A Sports Psychologist On... Mid-Race Tactics
7 tips for optimizing your mental game
When you’re running a race and you have a good pace and rhythm, you want to stay there. Thus, your mid-race mental plan should be focused on the ways to maintain that positive experience and, if you veer from it, include strategies to get yourself back there.
The effectiveness of these strategies all depends on how committed you are to your mental training beforehand. Once you know what it feels like to be at an optimal level of performance, as well as what cues are helpful for you, then it’s easier to get there or refocus during competition.
Be Mindful of Recurring Problems
Maybe you find it hard to get down gels beyond mile 12, or get anxious about where the next bathroom opportunity will arise, or your feet always start to hurt at mile 11. Whatever it is, take note of any regular aches or worries during your training and devise strategies to deal with them during your race or event. For example, I work with runners who have side stitches, but because they get them regularly during practice runs, they’ve already learned how to handle them for a competition. Now, when they recognize the feeling, that cues them to pay attention to the breath as a way to relieve that pain.
Write Your Mantra on Your Hand
Many athletes pick a motivational saying, theme, or word that they associate with good performance. Typically, cues relate to controllable behavior dynamics. For example, swimmers might use “glide” or “strong kick,” runners might choose “easy turnover” or “pace,” weightlifters may think of the word “explode” or “power.” A few other commonly used cue words: flow, confident, focused, easy. Whatever the word, I like to have athletes write it on their hands so they can have a visual reference point mid-competition; I’ve had basketball players who write cue words on their shoes so during timeouts or while they’re sitting on the bench, they can look down and see that inspirational prompt. Tennis players can put cue words on their racket stem; golfers can put cue words on their golf bag. Use whatever placement works best for you.
Create a Hype and Chill Playlist
Another version of having a cue word is to have a cue song. I have athletes with lists called “hype” for when they need energy, and then another called “chill” for when they’re too nervous and want to be more relaxed. I suggest you create two playlists during your training as well. Then, during a race when you’re feeling tired or unmotivated, cue up a powerful, fast song; if you’re getting inside your head, listen to something that will ground you. Music can be a positive distraction, pulling you away from any physical aches or concerns.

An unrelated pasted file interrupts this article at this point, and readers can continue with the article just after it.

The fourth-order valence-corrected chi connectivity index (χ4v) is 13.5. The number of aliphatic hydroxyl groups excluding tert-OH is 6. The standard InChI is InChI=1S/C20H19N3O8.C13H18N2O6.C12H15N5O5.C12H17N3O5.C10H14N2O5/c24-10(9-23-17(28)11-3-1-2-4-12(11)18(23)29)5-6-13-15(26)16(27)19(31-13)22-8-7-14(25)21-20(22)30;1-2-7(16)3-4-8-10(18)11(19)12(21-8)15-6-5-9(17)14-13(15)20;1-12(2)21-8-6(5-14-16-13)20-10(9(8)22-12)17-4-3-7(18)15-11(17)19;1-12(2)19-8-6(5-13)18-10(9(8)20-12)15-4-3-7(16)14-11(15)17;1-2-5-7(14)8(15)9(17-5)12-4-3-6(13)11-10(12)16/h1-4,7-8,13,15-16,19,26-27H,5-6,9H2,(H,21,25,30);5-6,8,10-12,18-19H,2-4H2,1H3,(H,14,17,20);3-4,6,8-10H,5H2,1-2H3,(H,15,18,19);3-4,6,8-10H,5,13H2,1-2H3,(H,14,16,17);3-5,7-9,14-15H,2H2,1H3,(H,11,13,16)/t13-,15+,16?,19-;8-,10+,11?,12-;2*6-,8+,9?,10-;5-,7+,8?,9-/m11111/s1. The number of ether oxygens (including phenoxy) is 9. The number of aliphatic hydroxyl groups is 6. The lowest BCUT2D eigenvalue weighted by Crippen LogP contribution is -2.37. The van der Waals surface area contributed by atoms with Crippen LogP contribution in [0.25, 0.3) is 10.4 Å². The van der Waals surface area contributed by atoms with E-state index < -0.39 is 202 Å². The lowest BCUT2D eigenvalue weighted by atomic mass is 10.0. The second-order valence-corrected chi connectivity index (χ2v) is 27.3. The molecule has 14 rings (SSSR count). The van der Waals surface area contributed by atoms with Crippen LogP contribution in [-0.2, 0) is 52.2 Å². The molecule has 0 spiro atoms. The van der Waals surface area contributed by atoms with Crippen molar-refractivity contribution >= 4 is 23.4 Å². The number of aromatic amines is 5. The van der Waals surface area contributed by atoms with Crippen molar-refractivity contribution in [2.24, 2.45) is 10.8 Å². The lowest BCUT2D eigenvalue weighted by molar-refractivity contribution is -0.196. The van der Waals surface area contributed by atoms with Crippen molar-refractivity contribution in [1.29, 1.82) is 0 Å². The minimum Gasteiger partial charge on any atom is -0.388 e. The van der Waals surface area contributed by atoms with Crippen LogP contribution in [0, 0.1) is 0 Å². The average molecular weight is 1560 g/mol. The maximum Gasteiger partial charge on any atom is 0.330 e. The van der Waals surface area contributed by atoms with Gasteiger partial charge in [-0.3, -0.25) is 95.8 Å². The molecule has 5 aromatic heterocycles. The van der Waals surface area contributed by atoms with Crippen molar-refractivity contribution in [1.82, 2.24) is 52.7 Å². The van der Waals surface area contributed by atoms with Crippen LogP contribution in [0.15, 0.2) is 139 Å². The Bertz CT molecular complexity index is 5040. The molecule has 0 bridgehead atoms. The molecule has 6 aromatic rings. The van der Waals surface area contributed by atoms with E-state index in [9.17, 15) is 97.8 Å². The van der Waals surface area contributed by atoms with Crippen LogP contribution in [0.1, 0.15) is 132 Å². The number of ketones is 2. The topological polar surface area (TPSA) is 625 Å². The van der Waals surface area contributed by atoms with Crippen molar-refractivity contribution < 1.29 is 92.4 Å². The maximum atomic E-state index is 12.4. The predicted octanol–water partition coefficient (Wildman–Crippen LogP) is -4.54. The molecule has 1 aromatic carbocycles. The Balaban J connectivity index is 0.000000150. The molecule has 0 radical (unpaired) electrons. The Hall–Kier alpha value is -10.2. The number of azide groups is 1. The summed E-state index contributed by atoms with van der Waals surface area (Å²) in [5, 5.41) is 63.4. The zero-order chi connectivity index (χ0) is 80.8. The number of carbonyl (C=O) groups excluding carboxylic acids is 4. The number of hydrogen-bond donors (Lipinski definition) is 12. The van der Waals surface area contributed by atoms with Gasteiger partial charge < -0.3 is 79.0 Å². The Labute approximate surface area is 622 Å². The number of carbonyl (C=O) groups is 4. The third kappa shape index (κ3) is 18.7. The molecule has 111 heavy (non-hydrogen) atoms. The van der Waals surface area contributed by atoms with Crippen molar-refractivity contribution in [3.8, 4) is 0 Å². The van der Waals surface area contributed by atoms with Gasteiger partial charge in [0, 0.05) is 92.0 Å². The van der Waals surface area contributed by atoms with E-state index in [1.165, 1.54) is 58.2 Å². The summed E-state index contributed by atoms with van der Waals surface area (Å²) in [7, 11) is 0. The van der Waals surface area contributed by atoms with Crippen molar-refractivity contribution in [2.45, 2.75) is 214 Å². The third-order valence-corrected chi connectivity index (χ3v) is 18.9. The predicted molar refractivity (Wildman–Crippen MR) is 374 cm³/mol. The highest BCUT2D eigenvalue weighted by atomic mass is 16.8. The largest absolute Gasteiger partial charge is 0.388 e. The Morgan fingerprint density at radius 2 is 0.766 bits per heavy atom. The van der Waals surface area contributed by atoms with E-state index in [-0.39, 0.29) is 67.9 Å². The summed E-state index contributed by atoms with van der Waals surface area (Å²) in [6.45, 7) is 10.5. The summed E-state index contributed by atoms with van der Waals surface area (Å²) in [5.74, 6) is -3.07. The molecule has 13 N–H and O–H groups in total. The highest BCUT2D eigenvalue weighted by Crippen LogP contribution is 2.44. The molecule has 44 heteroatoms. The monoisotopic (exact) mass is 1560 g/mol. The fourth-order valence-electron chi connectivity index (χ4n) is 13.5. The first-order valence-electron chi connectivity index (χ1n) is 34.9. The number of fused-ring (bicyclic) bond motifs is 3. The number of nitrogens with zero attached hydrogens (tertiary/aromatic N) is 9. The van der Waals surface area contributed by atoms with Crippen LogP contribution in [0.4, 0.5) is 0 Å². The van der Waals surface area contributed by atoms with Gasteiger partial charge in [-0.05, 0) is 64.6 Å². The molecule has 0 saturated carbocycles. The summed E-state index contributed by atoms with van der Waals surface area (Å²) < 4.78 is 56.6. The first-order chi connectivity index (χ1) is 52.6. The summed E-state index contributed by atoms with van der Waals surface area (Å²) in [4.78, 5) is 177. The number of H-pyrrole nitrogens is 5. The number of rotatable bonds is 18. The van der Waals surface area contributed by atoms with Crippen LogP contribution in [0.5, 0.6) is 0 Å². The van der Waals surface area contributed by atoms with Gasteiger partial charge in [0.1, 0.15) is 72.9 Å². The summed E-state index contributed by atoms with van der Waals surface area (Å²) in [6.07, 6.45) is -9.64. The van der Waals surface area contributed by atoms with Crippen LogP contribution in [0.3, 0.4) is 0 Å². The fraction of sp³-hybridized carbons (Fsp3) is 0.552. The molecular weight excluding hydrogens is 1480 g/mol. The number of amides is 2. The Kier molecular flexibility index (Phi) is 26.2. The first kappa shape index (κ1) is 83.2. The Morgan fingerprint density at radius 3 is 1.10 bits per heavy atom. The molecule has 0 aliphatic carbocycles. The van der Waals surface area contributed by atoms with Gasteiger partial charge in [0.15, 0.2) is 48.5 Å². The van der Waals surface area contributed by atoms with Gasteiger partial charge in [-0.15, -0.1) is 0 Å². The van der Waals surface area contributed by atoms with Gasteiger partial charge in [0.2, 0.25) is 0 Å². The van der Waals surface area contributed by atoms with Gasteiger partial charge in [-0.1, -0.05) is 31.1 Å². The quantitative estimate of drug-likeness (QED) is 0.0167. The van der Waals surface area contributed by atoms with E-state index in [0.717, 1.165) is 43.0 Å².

Visualize Breaking Barriers
When you’re feeling low in motivation or high in pain, turn to a visual cue that you identify with your optimal performance. For example, marathon runners talk about hitting a wall towards the end of the race. If you start to feel that wall coming on (during a training run), visualize yourself literally breaking through it. It's best to practice this before the race so you create a sense of confidence in your own ability to perform at a point in the race where you might be feeling the most discomfort. Then, when you get to mile 20 or 21 in the actual course, you can quickly engage that image.
Press the Reset Button
Athletes can have paralysis by analysis where they overthink to the point where they feel they can’t accomplish their goals, they lose their energy, and almost come to a dead stop. For these instances, you need some kind of reset button. For some, it’s simply reevaluating your goals. Maybe your goal at the start was to PR, but now it’s simply to finish the race. If you can focus on what you can control (rather than what has already happened thus far), this helps you to become calmer, loosen up, and ultimately perform better.
Focus on Internal Motivation
Everyone needs to have perspective on what competition is about for them. This ranges from external reasons (to show others they can, to impress or please a certain individual) to deeply internal ones (they do it because they love it, because they want to be proud of themselves). External factors are most likely the things you can’t control, like someone else’s approval. When you're really connected to your internal motivation, though, you reduce a lot of the external stressors that can disrupt your performance.
Chris Carr, Ph.D., is a sports and performance psychologist at St. Vincent Sports Performance in Indianapolis.